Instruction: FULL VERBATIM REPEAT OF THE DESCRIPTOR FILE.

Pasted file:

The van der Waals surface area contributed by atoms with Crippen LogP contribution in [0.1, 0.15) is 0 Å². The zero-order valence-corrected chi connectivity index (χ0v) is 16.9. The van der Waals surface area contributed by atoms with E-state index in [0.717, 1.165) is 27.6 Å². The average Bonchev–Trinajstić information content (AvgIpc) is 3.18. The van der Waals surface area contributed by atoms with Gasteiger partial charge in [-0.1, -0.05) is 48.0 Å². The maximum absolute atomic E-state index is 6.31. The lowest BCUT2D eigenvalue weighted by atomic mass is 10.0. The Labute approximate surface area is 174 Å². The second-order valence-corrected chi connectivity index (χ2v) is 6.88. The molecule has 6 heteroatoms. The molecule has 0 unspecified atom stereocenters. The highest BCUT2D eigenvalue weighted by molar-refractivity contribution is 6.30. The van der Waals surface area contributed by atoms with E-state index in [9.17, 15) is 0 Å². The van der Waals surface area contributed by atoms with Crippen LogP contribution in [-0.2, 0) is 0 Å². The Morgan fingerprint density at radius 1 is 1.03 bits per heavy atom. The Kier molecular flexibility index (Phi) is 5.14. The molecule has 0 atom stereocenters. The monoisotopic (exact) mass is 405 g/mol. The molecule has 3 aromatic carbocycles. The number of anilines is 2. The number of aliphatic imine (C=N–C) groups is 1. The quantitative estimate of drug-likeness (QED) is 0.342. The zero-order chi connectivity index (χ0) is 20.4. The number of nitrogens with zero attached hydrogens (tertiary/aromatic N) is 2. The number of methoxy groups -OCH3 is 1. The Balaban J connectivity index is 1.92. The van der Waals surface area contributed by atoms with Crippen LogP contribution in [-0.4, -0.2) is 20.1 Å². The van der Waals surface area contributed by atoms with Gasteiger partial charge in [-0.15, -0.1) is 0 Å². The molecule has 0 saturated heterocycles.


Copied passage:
The van der Waals surface area contributed by atoms with Crippen LogP contribution in [0.1, 0.15) is 0 Å². The zero-order valence-corrected chi connectivity index (χ0v) is 16.9. The van der Waals surface area contributed by atoms with E-state index in [0.717, 1.165) is 27.6 Å². The average Bonchev–Trinajstić information content (AvgIpc) is 3.18. The van der Waals surface area contributed by atoms with Gasteiger partial charge in [-0.1, -0.05) is 48.0 Å². The maximum absolute atomic E-state index is 6.31. The lowest BCUT2D eigenvalue weighted by atomic mass is 10.0. The Labute approximate surface area is 174 Å². The second-order valence-corrected chi connectivity index (χ2v) is 6.88. The molecule has 6 heteroatoms. The molecule has 0 unspecified atom stereocenters. The highest BCUT2D eigenvalue weighted by molar-refractivity contribution is 6.30. The van der Waals surface area contributed by atoms with E-state index in [9.17, 15) is 0 Å². The van der Waals surface area contributed by atoms with Crippen LogP contribution in [-0.2, 0) is 0 Å². The Morgan fingerprint density at radius 1 is 1.03 bits per heavy atom. The Kier molecular flexibility index (Phi) is 5.14. The molecule has 0 atom stereocenters. The monoisotopic (exact) mass is 405 g/mol. The molecule has 3 aromatic carbocycles. The number of anilines is 2. The number of aliphatic imine (C=N–C) groups is 1. The quantitative estimate of drug-likeness (QED) is 0.342. The zero-order chi connectivity index (χ0) is 20.4. The number of nitrogens with zero attached hydrogens (tertiary/aromatic N) is 2. The number of methoxy groups -OCH3 is 1. The Balaban J connectivity index is 1.92. The van der Waals surface area contributed by atoms with Crippen LogP contribution in [-0.4, -0.2) is 20.1 Å². The van der Waals surface area contributed by atoms with Gasteiger partial charge in [-0.15, -0.1) is 0 Å². The molecule has 0 saturated heterocycles.